In our editorial yesterday, the Daily Mirror focused on the need to give the highest priority to poverty alleviation through structural changes and an inclusive, eco-friendly economic development programme to bring about a just society. Just how unjust society is, was exposed on Monday when Oxfam one of the most respected international social justice movement - reported that the world’s 62 richest billionaires owned as much wealth as the poorer half of the world’s population. Timed to coincide with this week’s gathering of many of the super-rich at the annual World Economic Forum in Davos, the report called for urgent action to deal with a trend showing that 1% of people own more wealth than the other 99% combined.
Oxfam said that the wealth of the poorest 50% dropped by 41% between 2010 and 2015, despite a 400m increase in the global population. In the same period, the wealth of the richest 62 people increased by US$500bn to US$ 1.76tn.
The Oxfam said, in 2010, the 388 richest people owned the same wealth as the poorest 50%. This dropped to 80 in 2014 before falling again in 2015.
It said higher wages, a crackdown on tax dodging and higher investment in public services were needed to stop this monstrous gap from widening. Shocking and staggering indeed and it applies largely to Sri Lanka also.
Linked to this catastrophe in the inequitable distribution of wealth and resources are issues relating to climate change. At the Paris summit last month some 200 countries reached a historic though non-binding agreement to take effective steps to reduce the rising temperature levels to two degrees celsius or 1.5 if possible, substantially reduce carbon dioxide emissions and use creative hi-tech ways to obtain more renewable sources of energy from the sun, wind and other clean energy sources.
The United Nations Environment programme Executive Director Achim Steiner, at the UNEP Inquiry Year of Green Finance inauguration in London this week said 2015 was the year of building a new set of foundations for the global economy, and signaling new directions for the financial system. It was the world’s task this year to take the practical steps in delivering the shift - and nowhere was this agenda more exciting than in the field of finance. With many countries going green in building schools, homes, hotels and other institutions with green energy from the sun and the wind the UNEP chief stressed on the need to also go green in finance. He said there were the Global Goals for Sustainable Development, the so-called SDGs, which, in essence, made an annual investment pipeline measured in the trillions to end poverty and also marry increased prosperity with social inclusion and environmental regeneration. The world also had the Paris agreement on climate change, which signalled the shift to a net zero economy, stressed the urgency of improving resilience to climate shocks and mobilized financial regulators and institutions in novel ways.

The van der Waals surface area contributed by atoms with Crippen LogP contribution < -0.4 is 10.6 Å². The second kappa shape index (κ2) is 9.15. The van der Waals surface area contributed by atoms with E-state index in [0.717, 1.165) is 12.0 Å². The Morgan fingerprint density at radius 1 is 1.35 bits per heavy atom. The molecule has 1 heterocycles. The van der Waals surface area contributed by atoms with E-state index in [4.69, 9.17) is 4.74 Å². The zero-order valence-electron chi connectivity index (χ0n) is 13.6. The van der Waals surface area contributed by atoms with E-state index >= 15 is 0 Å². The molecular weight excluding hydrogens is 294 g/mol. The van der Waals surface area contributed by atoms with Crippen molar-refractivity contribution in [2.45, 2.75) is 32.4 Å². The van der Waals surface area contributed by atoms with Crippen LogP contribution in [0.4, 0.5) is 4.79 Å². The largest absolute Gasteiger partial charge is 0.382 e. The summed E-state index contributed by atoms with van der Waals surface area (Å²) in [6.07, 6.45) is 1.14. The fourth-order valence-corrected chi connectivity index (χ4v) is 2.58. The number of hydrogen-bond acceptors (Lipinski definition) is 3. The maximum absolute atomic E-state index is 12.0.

“So, what is this ‘quiet revolution’ that the UNEP has found? It’s the recognition that sustainability is now moving from being a marginal, optional factor in financial decision-making to something that is increasingly strategic for both private institutions and for central banks and regulatory bodies charged with governing the health of the financial system as a whole,” Mr. Steiner said.
In Sri Lanka the national government has repeatedly assured that environmental issues would be given priority in the midterm strategic economic development programme based on a socialist market economic concept. We hope tax concessions and other incentives will be given for green buildings with rooftop gardens and innovative sources of renewable energy. As for civic minded citizens, an important contribution could be made by saving fresh water and electricity, using less fuel and reducing our carbon footprints and gradually reducing the use of polythene and plastic.
Indeed the main call this year is to save mother nature and save mother Lanka.